Comet Leonard is here: What time and how do we see it alive

Comet Leonard will be at its closest point to Earth on December 12, 2021 and will be at its best. Astronomers estimate that this celestial body can be seen with the naked eye, coming from the limits of the solar system on a journey of 40,000 years.

Comet Leonard, scientific name C/2021 A1, was discovered earlier this year outside the planet Mars. It is now traveling at 47 km/s and will pass less than 35 million km from our planet on Sunday.

From December 15, it will also be visible in regions closer to the equator and from the southern hemisphere. Leonard will remain relatively close to our planet for the rest of the month, which is why it has also been called a “Christmas comet.”

How to locate and see Comet Leonard?

On December 12, the comet will appear half an hour before sunrise, very low in the sky, above the eastern horizon. For this reason, it is recommended to find a place where that area is clear of obstacles, such as mountains or buildings.

If you usually distinguish the constellations, you can find the comet under the Serpent and in the middle of Ophiuchus.

Live broadcast of Comet Leonard’s visit

For those who do not have the opportunity to appreciate the comet on Sunday, the Virtual Telescope Project organization, based in Rome (Italy), will be broadcasting a live broadcast of the astronomical event.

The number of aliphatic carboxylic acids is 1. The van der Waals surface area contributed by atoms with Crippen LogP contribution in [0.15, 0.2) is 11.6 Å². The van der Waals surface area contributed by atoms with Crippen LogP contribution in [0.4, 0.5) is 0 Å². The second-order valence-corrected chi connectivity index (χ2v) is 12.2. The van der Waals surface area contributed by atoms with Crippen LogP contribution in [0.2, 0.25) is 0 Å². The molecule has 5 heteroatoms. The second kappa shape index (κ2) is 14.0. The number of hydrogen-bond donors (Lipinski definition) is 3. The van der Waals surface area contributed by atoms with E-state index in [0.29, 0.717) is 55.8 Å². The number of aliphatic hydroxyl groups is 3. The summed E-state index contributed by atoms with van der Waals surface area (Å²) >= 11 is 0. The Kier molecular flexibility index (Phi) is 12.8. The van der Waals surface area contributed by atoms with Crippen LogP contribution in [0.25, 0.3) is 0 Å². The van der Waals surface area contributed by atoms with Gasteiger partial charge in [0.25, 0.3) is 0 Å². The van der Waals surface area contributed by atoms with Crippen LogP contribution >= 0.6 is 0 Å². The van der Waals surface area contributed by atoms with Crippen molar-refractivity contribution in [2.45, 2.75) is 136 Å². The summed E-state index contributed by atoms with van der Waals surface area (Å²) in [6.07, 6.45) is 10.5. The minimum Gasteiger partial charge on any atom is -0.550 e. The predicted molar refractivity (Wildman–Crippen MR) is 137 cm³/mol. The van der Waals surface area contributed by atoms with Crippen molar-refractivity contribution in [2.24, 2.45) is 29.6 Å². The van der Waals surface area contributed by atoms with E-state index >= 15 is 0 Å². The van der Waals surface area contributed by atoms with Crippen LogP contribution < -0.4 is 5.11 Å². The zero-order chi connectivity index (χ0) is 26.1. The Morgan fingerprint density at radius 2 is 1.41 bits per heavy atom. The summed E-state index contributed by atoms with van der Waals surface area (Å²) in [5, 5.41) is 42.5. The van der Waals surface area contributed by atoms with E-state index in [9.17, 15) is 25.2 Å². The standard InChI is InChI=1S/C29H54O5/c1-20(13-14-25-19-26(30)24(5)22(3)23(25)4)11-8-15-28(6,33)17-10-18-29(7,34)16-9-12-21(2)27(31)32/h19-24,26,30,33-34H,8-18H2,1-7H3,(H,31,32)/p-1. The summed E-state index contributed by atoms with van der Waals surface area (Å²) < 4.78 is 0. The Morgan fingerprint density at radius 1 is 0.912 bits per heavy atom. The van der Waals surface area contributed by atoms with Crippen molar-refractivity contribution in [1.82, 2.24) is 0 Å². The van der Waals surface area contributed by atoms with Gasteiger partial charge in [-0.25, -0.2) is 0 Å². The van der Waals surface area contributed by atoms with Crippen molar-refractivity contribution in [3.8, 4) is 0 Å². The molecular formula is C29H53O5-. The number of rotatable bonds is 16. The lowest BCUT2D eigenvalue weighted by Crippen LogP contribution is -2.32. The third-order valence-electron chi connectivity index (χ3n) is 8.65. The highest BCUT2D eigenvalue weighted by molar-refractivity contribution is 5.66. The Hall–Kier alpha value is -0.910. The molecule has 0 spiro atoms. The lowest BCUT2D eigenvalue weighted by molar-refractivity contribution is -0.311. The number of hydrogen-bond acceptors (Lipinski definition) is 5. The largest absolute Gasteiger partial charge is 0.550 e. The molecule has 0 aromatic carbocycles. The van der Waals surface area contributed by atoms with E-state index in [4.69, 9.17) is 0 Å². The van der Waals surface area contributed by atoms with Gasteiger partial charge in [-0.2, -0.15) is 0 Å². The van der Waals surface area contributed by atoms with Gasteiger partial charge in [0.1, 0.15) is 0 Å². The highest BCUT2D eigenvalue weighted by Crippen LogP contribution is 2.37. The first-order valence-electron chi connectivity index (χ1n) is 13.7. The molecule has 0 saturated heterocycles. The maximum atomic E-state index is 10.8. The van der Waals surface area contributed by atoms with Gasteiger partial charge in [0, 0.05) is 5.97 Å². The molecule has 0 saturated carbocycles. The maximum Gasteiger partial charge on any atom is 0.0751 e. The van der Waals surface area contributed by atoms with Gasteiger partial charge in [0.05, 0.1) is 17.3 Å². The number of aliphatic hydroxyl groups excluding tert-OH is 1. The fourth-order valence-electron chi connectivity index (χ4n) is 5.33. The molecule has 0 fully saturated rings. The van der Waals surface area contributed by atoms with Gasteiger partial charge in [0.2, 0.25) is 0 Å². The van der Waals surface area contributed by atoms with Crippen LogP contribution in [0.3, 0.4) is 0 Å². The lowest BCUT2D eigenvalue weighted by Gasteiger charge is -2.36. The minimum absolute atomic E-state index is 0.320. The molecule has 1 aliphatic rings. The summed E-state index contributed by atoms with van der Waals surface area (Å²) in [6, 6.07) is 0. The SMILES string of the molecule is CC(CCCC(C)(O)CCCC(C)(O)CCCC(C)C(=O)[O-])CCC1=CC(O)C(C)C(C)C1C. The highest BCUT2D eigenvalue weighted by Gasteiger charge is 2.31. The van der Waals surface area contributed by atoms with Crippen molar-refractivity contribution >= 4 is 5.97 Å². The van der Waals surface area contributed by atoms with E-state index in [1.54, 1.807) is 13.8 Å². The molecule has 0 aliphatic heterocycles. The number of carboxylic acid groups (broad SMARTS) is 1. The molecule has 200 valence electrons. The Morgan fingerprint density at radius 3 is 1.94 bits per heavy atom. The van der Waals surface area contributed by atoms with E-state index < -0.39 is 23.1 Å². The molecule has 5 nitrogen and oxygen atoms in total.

In Argentina it will be clearer at 2.15 am

How do you see it in the next few days?

See also  The International Space Station and China's Tianhe will be visible in the night sky this weekend

As of December 15, Comet Leonard will begin observing on the other side of the sky (between west and southwest) about half an hour after sunset.

First, it will be above the horizon, and as the days go by, it will appear higher in the sky. This will improve visibility mainly in the southern hemisphere.

If the comet doesn’t disintegrate within the month, we’ll see it move away until it reaches perihelion (its closest point to the sun) on January 3, 2022 and says goodbye to the inner solar system for the next 80,000 years.

Lovell Loxley

"Alcohol buff. Troublemaker. Introvert. Student. Social media lover. Web ninja. Bacon fan. Reader."

Leave a Reply

Your email address will not be published.

Back to top